Songwriter Sahara Moon Discusses Drive, Industry Challenges, Making Musical Connections
The popularity of independent music is growing, but the artists that contribute to the scene face difficulty in receiving recognition and support from big names in the music world. A voice among these struggling creators in Ocean County is 18-year-old Sahara Moon, a songwriter, vocalist and musician.
Having written her own music from the age of 14, tunes that classify her style as singer-songwriter with jazz and folk influences, Moon has come to understand early the obstacles of her desired career. Inspired by artists such as James Taylor, Norah Jones and Carole King, Moon is resolute about keeping her work authentic and representative of the kinds of stories that apply to the life of the listener. Her song “Please Don’t Wait For Me,” recorded at Clear Track Studios in 2014, exemplifies this goal.
“It’s talking about how society labels people, especially in high school,” she explained. “It’s saying, ‘Let me be who I want to be; let me grow as my own person.’” Writing with partners at Rad Kidz Productions, Sahara has recorded two original songs at a production studio and one in a home studio setup. This transition from studio to home recording is the beginning of the coming transformations in the music industry, according to Moon.
“Years ago people had to actually go to studios, and nowadays it’s home recording and cultivating it yourself.” She further commented, “I think studios definitely have their purposes. They’re great when you know exactly what you’re looking for.” As far as what she desires to see in the industry in the future, Moon hopes for a maintained, intensified and complete connection between music artists and their audiences. “What I hope to see is people being able to unite, because everyone’s feeling the same thing. And I think a musician or an artist can greatly portray the general public’s feeling through music, through lyrics. I want that, and I know I want to be a part of people feeling connected and letting people share that passion.”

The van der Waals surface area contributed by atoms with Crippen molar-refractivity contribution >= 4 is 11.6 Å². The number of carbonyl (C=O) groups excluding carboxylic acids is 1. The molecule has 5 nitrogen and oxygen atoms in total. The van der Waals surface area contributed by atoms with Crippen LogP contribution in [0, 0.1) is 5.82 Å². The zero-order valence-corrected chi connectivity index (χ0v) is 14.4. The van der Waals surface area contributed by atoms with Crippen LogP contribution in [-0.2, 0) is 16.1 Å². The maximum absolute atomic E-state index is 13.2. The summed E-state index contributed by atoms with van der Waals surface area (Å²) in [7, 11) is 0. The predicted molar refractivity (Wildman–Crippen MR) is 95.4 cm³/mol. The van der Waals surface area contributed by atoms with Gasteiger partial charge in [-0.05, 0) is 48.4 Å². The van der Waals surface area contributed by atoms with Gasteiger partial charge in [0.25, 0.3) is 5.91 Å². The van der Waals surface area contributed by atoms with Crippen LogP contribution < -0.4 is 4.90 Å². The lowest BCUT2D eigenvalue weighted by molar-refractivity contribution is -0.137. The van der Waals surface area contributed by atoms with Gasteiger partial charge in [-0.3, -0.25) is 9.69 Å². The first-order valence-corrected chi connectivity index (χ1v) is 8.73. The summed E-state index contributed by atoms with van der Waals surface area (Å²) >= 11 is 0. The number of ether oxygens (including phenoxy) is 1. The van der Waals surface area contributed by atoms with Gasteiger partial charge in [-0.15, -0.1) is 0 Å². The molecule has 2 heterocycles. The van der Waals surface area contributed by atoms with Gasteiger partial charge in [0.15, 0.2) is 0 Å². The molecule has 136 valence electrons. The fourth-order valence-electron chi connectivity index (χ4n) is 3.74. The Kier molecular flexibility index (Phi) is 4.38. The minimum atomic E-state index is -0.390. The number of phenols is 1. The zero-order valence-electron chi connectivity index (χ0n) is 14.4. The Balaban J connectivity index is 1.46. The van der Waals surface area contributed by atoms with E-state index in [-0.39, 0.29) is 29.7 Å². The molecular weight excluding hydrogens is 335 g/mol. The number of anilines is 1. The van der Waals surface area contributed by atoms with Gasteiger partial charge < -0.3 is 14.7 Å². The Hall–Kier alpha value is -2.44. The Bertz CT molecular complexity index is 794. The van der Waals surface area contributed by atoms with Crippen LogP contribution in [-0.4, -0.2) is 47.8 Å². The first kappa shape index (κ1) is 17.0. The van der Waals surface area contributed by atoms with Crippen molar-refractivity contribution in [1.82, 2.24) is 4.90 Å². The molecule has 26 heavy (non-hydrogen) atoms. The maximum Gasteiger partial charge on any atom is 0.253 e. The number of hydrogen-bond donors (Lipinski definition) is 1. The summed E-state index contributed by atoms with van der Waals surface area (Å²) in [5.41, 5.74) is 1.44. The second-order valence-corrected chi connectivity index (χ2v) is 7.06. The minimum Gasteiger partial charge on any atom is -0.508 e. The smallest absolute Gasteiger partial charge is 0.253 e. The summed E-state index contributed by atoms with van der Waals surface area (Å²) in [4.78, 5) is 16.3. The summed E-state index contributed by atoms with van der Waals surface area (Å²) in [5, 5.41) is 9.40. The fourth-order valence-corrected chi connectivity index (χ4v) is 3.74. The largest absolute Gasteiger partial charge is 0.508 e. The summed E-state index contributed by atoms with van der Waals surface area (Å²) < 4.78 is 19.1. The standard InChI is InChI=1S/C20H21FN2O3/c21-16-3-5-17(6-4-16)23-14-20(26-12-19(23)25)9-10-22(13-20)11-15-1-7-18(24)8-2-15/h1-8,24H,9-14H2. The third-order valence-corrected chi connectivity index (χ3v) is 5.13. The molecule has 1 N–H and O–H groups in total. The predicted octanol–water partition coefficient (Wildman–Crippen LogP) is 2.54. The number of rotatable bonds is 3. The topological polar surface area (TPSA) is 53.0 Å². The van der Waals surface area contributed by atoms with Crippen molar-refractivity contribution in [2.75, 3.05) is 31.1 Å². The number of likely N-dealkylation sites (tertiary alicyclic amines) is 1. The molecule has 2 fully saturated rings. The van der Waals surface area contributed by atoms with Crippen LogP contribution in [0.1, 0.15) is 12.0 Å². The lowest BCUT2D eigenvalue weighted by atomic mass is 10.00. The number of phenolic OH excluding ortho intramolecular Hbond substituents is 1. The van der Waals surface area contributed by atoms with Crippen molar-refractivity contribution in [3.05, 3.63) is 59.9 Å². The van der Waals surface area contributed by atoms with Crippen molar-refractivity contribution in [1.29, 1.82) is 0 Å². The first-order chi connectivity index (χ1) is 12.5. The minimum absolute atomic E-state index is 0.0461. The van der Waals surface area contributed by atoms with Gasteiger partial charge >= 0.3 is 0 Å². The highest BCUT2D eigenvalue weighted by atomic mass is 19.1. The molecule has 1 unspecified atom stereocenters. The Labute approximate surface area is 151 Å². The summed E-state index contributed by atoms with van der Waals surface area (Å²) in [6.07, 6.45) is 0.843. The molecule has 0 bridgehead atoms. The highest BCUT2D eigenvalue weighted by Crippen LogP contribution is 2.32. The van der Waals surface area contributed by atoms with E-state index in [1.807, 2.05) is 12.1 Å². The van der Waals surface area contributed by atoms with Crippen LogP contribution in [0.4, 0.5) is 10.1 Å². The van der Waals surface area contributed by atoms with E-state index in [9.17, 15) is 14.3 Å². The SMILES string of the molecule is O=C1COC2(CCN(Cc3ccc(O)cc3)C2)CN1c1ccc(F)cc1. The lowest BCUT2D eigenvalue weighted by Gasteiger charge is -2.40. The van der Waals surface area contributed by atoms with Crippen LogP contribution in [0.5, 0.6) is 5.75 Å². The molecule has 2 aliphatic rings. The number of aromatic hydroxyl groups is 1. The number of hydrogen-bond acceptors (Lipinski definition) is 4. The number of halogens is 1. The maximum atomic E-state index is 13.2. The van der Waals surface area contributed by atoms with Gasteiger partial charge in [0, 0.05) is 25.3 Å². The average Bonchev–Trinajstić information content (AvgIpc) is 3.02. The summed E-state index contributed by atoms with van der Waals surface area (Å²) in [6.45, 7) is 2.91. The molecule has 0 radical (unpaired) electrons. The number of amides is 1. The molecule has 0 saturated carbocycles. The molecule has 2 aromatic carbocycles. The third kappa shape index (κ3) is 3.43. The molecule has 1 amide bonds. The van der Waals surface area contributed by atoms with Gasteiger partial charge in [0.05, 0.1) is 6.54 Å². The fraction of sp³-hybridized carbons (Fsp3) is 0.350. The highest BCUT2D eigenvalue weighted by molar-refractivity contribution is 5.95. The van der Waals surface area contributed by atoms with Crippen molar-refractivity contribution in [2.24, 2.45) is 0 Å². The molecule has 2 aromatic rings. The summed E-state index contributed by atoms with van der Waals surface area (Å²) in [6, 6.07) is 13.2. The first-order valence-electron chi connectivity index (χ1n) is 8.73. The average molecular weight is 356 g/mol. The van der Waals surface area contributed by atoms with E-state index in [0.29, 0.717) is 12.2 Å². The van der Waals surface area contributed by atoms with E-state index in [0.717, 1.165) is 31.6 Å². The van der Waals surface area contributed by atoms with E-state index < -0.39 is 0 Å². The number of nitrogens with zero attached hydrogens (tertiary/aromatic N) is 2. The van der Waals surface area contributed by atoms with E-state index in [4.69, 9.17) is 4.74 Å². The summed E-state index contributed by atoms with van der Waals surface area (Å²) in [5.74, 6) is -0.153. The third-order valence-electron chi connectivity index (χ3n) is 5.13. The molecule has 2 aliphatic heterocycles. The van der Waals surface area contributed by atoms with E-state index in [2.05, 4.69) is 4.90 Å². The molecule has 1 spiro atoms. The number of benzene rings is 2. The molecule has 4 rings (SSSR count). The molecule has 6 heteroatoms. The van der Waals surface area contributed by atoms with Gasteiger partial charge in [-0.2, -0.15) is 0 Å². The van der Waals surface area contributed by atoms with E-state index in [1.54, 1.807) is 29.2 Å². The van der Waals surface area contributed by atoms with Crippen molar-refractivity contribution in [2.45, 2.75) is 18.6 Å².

Moon is fully aware of the tribulations on the journey to sharing this musical affection, though. Explaining that her songs “stem from everyday experiences,” she is one of many artists who feel the pressures of producing, at least for the time being, independently. It is common for solo artists to face challenges in finding venues that will give them free range and control to share their work without management constraints. Experienced enough to understand this, Moon hasn’t stopped for a second.
“You definitely have to have a drive to get things done,” she said. “A major thing is that you have to have an endgame, but you have to know the steps of how you’re going to achieve that goal exactly. It’s just all about getting exposure as much as you can, playing with people you never thought you’d play with. It’s a huge learning process.”
As for her own performing schedule, Moon occupies most of her weekends with showcases at spots such as the Grapevine Restaurant in Tuckerton, How You Brewin’? and Firefly Gallery in Surf City.
It has been through her many performances that Moon has pinpointed exactly what it means to share music as a culture. “Everyone has a different take on music, and I think as a listener the most important thing is to be able to respect someone getting up there and expressing themselves in such a vulnerable way. No matter what range of talent or skill, letting everyone have that chance to flourish and feel good about themselves, I think that’s important.”
With plans to release a demo EP this summer, Moon has great determination for it “to be a natural feeling, an organic sound like how I perform. Just simple.” Though her music and drive are candid, rest assured Sahara Moon is accomplishing things that are nothing short of complex and, for the future, hopeful.
To check out her upcoming gigs and listen to “Please Don’t Wait For Me” and other songs, visit saharamoonmusic.com.
— Liz Serviss